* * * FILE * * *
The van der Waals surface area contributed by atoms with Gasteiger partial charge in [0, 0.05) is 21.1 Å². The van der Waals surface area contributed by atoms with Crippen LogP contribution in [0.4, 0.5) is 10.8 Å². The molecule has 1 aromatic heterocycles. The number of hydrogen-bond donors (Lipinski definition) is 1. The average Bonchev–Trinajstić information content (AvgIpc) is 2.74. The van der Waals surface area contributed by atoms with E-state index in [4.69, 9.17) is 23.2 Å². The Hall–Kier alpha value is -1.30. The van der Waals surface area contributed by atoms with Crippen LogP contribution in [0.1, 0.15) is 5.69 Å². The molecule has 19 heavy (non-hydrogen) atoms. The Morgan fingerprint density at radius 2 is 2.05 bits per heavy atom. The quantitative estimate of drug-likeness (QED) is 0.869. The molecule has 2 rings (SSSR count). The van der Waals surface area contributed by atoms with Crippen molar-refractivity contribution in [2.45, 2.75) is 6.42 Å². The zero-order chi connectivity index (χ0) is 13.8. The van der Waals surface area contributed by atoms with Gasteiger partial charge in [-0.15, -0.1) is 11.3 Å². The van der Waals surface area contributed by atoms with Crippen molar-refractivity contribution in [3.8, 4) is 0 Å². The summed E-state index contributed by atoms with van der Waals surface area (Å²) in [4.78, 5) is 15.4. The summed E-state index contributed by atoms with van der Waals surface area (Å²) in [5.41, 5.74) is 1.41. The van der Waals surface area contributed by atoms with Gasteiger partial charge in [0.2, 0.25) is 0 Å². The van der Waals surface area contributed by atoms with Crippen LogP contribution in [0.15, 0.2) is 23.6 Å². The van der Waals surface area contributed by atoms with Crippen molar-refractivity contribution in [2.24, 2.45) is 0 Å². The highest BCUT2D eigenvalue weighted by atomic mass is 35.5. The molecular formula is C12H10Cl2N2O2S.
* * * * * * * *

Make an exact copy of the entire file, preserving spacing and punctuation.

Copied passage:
The van der Waals surface area contributed by atoms with Gasteiger partial charge in [0, 0.05) is 21.1 Å². The van der Waals surface area contributed by atoms with Crippen LogP contribution in [0.4, 0.5) is 10.8 Å². The molecule has 1 aromatic heterocycles. The number of hydrogen-bond donors (Lipinski definition) is 1. The average Bonchev–Trinajstić information content (AvgIpc) is 2.74. The van der Waals surface area contributed by atoms with E-state index in [4.69, 9.17) is 23.2 Å². The Hall–Kier alpha value is -1.30. The van der Waals surface area contributed by atoms with Crippen LogP contribution in [0.1, 0.15) is 5.69 Å². The molecule has 19 heavy (non-hydrogen) atoms. The Morgan fingerprint density at radius 2 is 2.05 bits per heavy atom. The quantitative estimate of drug-likeness (QED) is 0.869. The molecule has 2 rings (SSSR count). The van der Waals surface area contributed by atoms with Crippen molar-refractivity contribution in [2.45, 2.75) is 6.42 Å². The zero-order chi connectivity index (χ0) is 13.8. The van der Waals surface area contributed by atoms with Gasteiger partial charge in [-0.15, -0.1) is 11.3 Å². The van der Waals surface area contributed by atoms with Crippen molar-refractivity contribution in [3.8, 4) is 0 Å². The summed E-state index contributed by atoms with van der Waals surface area (Å²) in [4.78, 5) is 15.4. The summed E-state index contributed by atoms with van der Waals surface area (Å²) in [5.41, 5.74) is 1.41. The van der Waals surface area contributed by atoms with Gasteiger partial charge in [0.2, 0.25) is 0 Å². The van der Waals surface area contributed by atoms with Crippen LogP contribution in [0.15, 0.2) is 23.6 Å². The van der Waals surface area contributed by atoms with Crippen molar-refractivity contribution in [2.24, 2.45) is 0 Å². The highest BCUT2D eigenvalue weighted by atomic mass is 35.5. The molecular formula is C12H10Cl2N2O2S.